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For Immediate Release, August 3, 2011

Contact: Kierán Suckling, (520) 275-5960

Center for Biological Diversity Statement on Agreement to Strip Wolves in Wyoming of Federal Protections

TUCSON, Ariz.Kierán Suckling, executive director of the Center for Biological Diversity, issued the following statement:

“Allowing the killing of approximately 200 wolves in Wyoming through transfer of authority from the federal to the state governments is a brutal and unnecessary concession to the wolves’ merciless enemies in Wyoming’s livestock and hunting-outfitter industries.

“Along with the killing of wolves that were recently delisted via congressional rider in Idaho and Montana, delisting and persecution of wolves in Wyoming bodes poorly for the species’ long-term survival throughout the northern Rocky Mountains. It will also inhibit recovery in Colorado, where wolves are only starting to return by way of Wyoming.

“Interior Secretary Ken Salazar’s blithe reassurances that wolves will not decline toward extinction cannot be counted on, because the House of Representatives has approved another rider to insulate this upcoming delisting from judicial review. We ask the Senate to strike that rider from the Interior funding bill.”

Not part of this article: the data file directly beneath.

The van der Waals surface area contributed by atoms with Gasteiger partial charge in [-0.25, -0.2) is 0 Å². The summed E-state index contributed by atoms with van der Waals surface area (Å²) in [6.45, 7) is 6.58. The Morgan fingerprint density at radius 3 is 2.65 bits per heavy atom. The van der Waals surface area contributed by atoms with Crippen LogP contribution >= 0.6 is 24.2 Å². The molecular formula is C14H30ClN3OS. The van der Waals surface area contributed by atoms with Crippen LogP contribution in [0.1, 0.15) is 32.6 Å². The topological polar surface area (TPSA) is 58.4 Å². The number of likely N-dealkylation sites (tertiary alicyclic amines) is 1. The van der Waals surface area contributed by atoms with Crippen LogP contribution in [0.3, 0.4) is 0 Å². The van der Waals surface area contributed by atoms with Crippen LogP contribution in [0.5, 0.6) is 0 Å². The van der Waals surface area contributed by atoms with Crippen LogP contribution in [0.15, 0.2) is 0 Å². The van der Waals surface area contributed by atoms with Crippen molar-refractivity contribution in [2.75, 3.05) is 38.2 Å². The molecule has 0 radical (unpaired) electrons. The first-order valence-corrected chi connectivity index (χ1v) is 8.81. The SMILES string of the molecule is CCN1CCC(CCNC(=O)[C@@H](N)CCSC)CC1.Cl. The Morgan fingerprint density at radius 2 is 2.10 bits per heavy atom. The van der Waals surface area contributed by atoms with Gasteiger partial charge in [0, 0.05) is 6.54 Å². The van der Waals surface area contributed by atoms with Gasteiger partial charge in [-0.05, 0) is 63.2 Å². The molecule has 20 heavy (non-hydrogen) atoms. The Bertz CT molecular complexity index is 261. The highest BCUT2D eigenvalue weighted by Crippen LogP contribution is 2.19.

“If killing two-thirds of Wyoming’s non-park-inhabiting wolves truly will not threaten them with extinction, there is no need to pass a rider that would permit this delisting to evade the Endangered Species Act’s science-based standards.”


The Obama administration Wednesday announced finalization of an agreement between the U.S. Fish and Wildlife Service and Wyoming Governor Matt Mead, whereby the wildlife agency would remove wolves in Wyoming from the federal endangered species list, and the state would only be required to keep alive 100 wolves or ten breeding pairs outside Yellowstone and Grand Teton national parks (which together provide habitat for a few dozen wolves that would remain protected while in the parks).

Approximately 300 wolves are thought to live outside the national parks in Wyoming. The agreement will allow their unregulated killing throughout most of the state, excluding the northwestern corner, where hunting permits for wolves will be issued; the boundaries of that northwestern region will shift slightly on a seasonal basis to allow wolves to migrate in and out of the parks, although there is no science indicating that permitted hunting instead of unrestricted killing on a seasonal basis will in fact facilitate genetic exchange between Yellowstone wolves and those in Idaho.

Most wolf killing will probably take place via federal aerial gunning of radio-collared wolves, always preceded by the shooting of their uncollared family members.

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